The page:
Storing Items for Special Family Members

It is important that you keep the special needs of the oldest and the youngest family members in mind when planning for long-term storage. A well-planned food storage program should allow for the feeding of babies and young children, as well as other family members. Care should be taken that a mother’s diet is sufficient to permit her to nurse an infant as long as possible, which provides the best source of nutrients for the baby.

Animals Need Food and Water, Too

Most people’s animals are like children, totally dependent on them. We tend to become very upset when our animals are hurt, lost, or hungry, and would hate to see them starve. The simple solution is to store enough dry food for your animals for at least a three-month period of time.

Indoor Pets

Figure how much your dogs and cats eat in a week and multiply that amount by 12 to calculate a three-month supply. Or simply estimate how long a bag of food lasts and figure how many bags you’d need to feed each animal for the length of time you want your storage to last. For example, if it takes your dog approximately three weeks to eat a 50-pound bag of food, four bags should keep him fed for three months. I’ve read books that include recipes for making dog food. My opinion is this: If I am in a crisis situation, I’m not going to have time to make dog food.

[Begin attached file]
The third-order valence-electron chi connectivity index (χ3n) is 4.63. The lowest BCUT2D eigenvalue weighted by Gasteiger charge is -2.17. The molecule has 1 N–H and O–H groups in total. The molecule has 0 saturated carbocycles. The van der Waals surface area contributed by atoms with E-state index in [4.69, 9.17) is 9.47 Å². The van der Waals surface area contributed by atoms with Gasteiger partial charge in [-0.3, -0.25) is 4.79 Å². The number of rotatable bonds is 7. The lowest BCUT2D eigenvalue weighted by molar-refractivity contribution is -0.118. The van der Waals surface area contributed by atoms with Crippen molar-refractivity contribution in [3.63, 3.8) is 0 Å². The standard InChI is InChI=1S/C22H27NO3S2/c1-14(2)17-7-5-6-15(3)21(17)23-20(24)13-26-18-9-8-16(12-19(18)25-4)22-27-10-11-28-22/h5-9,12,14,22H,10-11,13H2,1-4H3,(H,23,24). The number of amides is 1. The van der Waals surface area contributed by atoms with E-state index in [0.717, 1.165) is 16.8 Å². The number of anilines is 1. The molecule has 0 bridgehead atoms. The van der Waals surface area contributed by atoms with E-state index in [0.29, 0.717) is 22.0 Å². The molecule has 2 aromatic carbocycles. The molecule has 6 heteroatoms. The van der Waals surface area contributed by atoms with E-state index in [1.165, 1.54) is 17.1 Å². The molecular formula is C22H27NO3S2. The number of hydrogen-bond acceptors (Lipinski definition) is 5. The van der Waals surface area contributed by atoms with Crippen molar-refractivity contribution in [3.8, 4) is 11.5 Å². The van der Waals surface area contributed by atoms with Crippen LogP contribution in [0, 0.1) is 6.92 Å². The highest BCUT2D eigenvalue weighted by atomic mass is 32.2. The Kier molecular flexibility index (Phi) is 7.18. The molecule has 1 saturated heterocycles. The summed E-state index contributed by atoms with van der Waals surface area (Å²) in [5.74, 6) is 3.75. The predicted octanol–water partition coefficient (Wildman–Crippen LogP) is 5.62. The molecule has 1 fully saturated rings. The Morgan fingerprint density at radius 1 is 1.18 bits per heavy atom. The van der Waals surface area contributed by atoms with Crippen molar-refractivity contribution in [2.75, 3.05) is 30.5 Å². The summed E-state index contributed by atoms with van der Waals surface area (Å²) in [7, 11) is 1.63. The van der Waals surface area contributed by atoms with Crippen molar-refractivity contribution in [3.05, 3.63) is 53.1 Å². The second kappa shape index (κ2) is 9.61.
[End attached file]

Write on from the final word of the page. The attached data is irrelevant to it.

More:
Animals need good water also. Store a little extra for them, probably a pint a day per small dog or cat. Large dogs require about half a gallon per day. Even small animals such as hamsters, snakes, fish, and other pets that live indoors should be considered when planning food and water storage.
Birds become frightened during natural disasters. Your pet birds may fly away and get lost or hurt. Plan ahead of time what you would do with your birds in an emergency, and store enough bird food to last several months.

Outdoor Animals and Livestock

Animals such as horses, cows, chickens, goats, and other outdoor animals can also become frightened during a disaster. Be sure they have adequate shelter. Most people keep enough hay, alfalfa, and grain in storage during the winter months.

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